Wednesday, January 12, 2011

A Great Speech from President Obama in Tucson - Whoever Wrote It Is a Conservative!

Barack Obama gave a moving, eloquent, and, most importantly, true speech tonight in Tucson, Arizona. Now, don't have a heart attack just because I'm praising the politician I disagree with more often than any other. He could be wrong on every other issue in the world, but that would not make him wrong on this one.

This speech is a powerful rebuke to the left-wing media, activists and politicians who have kicked the hate machine into high gear over the past few days in order to turn a tragic event perpetrated by a madman into an excuse to demonize Sarah Palin and all conservatives and score cheap political points. (Yes, I'm referring to Paul Krugmann and the New York Times. See the previous post.) No, he didn't name them; he didn't have to. It was painfully clear:

You see, when a tragedy like this strikes, it is part of our nature to demand explanations – to try to impose some order on the chaos, and make sense out of that which seems senseless. Already we've seen a national conversation commence, not only about the motivations behind these killings, but about everything from the merits of gun safety laws to the adequacy of our mental health systems. Much of this process, of debating what might be done to prevent such tragedies in the future, is an essential ingredient in our exercise of self-government.

But at a time when our discourse has become so sharply polarized – at a time when we are far too eager to lay the blame for all that ails the world at the feet of those who think differently than we do – it's important for us to pause for a moment and make sure that we are talking with each other in a way that heals, not a way that wounds.

Scripture tells us that there is evil in the world, and that terrible things happen for reasons that defy human understanding. In the words of Job, "when I looked for light, then came darkness." Bad things happen, and we must guard against simple explanations in the aftermath.

For the truth is that none of us can know exactly what triggered this vicious attack. None of us can know with any certainty what might have stopped those shots from being fired, or what thoughts lurked in the inner recesses of a violent man's mind.

So yes, we must examine all the facts behind this tragedy. We cannot and will not be passive in the face of such violence. We should be willing to challenge old assumptions in order to lessen the prospects of violence in the future.

But what we can't do is use this tragedy as one more occasion to turn on one another. As we discuss these issues, let each of us do so with a good dose of humility. Rather than pointing fingers or assigning blame, let us use this occasion to expand our moral imaginations, to listen to each other more carefully, to sharpen our instincts for empathy, and remind ourselves of all the ways our hopes and dreams are bound together.

After all, that's what most of us do when we lose someone in our family – especially if the loss is unexpected. We're shaken from our routines, and forced to look inward. We reflect on the past. Did we spend enough time with an aging parent, we wonder. Did we express our gratitude for all the sacrifices they made for us? Did we tell a spouse just how desperately we loved them, not just once in awhile but every single day?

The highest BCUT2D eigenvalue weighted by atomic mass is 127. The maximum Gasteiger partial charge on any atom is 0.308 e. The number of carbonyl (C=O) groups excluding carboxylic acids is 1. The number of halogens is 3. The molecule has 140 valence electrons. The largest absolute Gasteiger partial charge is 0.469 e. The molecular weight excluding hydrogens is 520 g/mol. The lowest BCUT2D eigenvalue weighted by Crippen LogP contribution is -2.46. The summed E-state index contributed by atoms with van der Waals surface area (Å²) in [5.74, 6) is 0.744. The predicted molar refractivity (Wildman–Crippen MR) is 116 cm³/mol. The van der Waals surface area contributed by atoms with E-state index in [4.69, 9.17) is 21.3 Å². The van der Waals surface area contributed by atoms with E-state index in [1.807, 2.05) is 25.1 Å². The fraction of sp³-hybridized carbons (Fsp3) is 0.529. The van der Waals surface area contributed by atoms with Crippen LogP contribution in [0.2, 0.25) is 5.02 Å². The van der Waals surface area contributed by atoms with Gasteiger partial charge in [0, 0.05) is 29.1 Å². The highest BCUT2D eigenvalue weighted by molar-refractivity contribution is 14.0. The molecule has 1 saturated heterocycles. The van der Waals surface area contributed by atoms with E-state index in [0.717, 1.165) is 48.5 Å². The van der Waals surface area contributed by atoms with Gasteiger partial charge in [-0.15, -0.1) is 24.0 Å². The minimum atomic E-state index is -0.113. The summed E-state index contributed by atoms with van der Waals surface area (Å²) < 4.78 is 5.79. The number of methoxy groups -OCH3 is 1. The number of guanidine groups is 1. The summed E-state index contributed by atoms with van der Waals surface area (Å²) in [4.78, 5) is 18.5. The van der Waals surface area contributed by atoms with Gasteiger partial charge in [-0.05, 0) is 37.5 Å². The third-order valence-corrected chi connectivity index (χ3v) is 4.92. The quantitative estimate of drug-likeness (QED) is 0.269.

So sudden loss causes us to look backward – but it also forces us to look forward, to reflect on the present and the future, on the manner in which we live our lives and nurture our relationships with those who are still with us. We may ask ourselves if we've shown enough kindness and generosity and compassion to the people in our lives. Perhaps we question whether we are doing right by our children, or our community, and whether our priorities are in order. We recognize our own mortality, and are reminded that in the fleeting time we have on this earth, what matters is not wealth, or status, or power, or fame – but rather, how well we have loved, and what small part we have played in bettering the lives of others.

Read it all here.

This was a thoroughly conservative speech. How so?

1. He praised the heroics of the people who risked their lives to take down the gunman, tried to shield their loved ones from the bullets with their bodies and kept Congresswoman Giffords from bleeding to death even as the shots continued. He praised virtue. This is important because it demonstrates an awareness of the reality of good and evil and personal moral responsibility.

2. He said that we cannot know what caused this man to do what he did; sometimes Providence is inscrutable. We don't know why some things happen. Sometimes the presence of evil in the world is the best explanation we have. This was an implicit rejection of the Enlightenment faith in reason as able to solve all problems and prevent all tragedies. It is a tragic, rather than a Utopian, view of life, which is a deeply conservative position.

3. He told people to stop exploiting this event as an excuse to score cheap political points against their opponents and he refrained from descending to that level himself.

This speech will be welcomed by thinking conservatives, although many who are embittered by the partisanship of the last few days will have difficulty being gracious. But if this speech had been given by a conservative it would be hailed as a masterpiece.

On the other hand, this speech poses a real dilemma for the Left. If they criticize it they basically throw Obama in the same bag as Sarah Palin and make themselves look even more extreme than they do now. But if they praise it, they thereby damn themselves. What a dilemma! Well done, Mr. President!

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